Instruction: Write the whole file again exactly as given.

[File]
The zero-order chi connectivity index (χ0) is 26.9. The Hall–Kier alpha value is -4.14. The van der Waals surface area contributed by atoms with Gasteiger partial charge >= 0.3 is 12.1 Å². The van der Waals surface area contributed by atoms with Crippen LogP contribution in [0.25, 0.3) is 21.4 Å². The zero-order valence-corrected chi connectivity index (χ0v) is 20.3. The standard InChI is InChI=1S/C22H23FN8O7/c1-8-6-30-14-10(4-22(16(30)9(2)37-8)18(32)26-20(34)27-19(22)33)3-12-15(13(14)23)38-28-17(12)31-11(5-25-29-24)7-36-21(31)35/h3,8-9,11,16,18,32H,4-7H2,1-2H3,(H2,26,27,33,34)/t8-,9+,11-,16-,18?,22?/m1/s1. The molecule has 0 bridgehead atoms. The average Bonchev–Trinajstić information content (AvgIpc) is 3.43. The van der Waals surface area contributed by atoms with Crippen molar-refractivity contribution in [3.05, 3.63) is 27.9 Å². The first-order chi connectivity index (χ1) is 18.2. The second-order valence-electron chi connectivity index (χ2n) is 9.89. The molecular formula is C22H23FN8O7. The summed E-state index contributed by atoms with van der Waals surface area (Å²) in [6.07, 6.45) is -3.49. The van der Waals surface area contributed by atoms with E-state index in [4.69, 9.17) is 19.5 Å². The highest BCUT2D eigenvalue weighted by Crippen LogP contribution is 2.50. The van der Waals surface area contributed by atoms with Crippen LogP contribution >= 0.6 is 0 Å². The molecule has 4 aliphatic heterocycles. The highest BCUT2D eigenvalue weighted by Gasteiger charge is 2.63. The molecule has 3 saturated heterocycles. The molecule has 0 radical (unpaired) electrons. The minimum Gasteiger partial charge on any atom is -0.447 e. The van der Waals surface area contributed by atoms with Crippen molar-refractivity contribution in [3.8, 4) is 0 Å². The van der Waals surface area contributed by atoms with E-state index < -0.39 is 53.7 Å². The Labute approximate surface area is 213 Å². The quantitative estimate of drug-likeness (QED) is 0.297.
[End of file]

The zero-order chi connectivity index (χ0) is 26.9. The Hall–Kier alpha value is -4.14. The van der Waals surface area contributed by atoms with Gasteiger partial charge >= 0.3 is 12.1 Å². The van der Waals surface area contributed by atoms with Crippen LogP contribution in [0.25, 0.3) is 21.4 Å². The zero-order valence-corrected chi connectivity index (χ0v) is 20.3. The standard InChI is InChI=1S/C22H23FN8O7/c1-8-6-30-14-10(4-22(16(30)9(2)37-8)18(32)26-20(34)27-19(22)33)3-12-15(13(14)23)38-28-17(12)31-11(5-25-29-24)7-36-21(31)35/h3,8-9,11,16,18,32H,4-7H2,1-2H3,(H2,26,27,33,34)/t8-,9+,11-,16-,18?,22?/m1/s1. The molecule has 0 bridgehead atoms. The average Bonchev–Trinajstić information content (AvgIpc) is 3.43. The van der Waals surface area contributed by atoms with Crippen molar-refractivity contribution in [3.05, 3.63) is 27.9 Å². The first-order chi connectivity index (χ1) is 18.2. The second-order valence-electron chi connectivity index (χ2n) is 9.89. The molecular formula is C22H23FN8O7. The summed E-state index contributed by atoms with van der Waals surface area (Å²) in [6.07, 6.45) is -3.49. The van der Waals surface area contributed by atoms with E-state index in [4.69, 9.17) is 19.5 Å². The highest BCUT2D eigenvalue weighted by Crippen LogP contribution is 2.50. The van der Waals surface area contributed by atoms with Crippen LogP contribution >= 0.6 is 0 Å². The molecule has 4 aliphatic heterocycles. The highest BCUT2D eigenvalue weighted by Gasteiger charge is 2.63. The molecule has 3 saturated heterocycles. The molecule has 0 radical (unpaired) electrons. The minimum Gasteiger partial charge on any atom is -0.447 e. The van der Waals surface area contributed by atoms with Crippen molar-refractivity contribution in [3.8, 4) is 0 Å². The van der Waals surface area contributed by atoms with E-state index < -0.39 is 53.7 Å². The Labute approximate surface area is 213 Å². The quantitative estimate of drug-likeness (QED) is 0.297.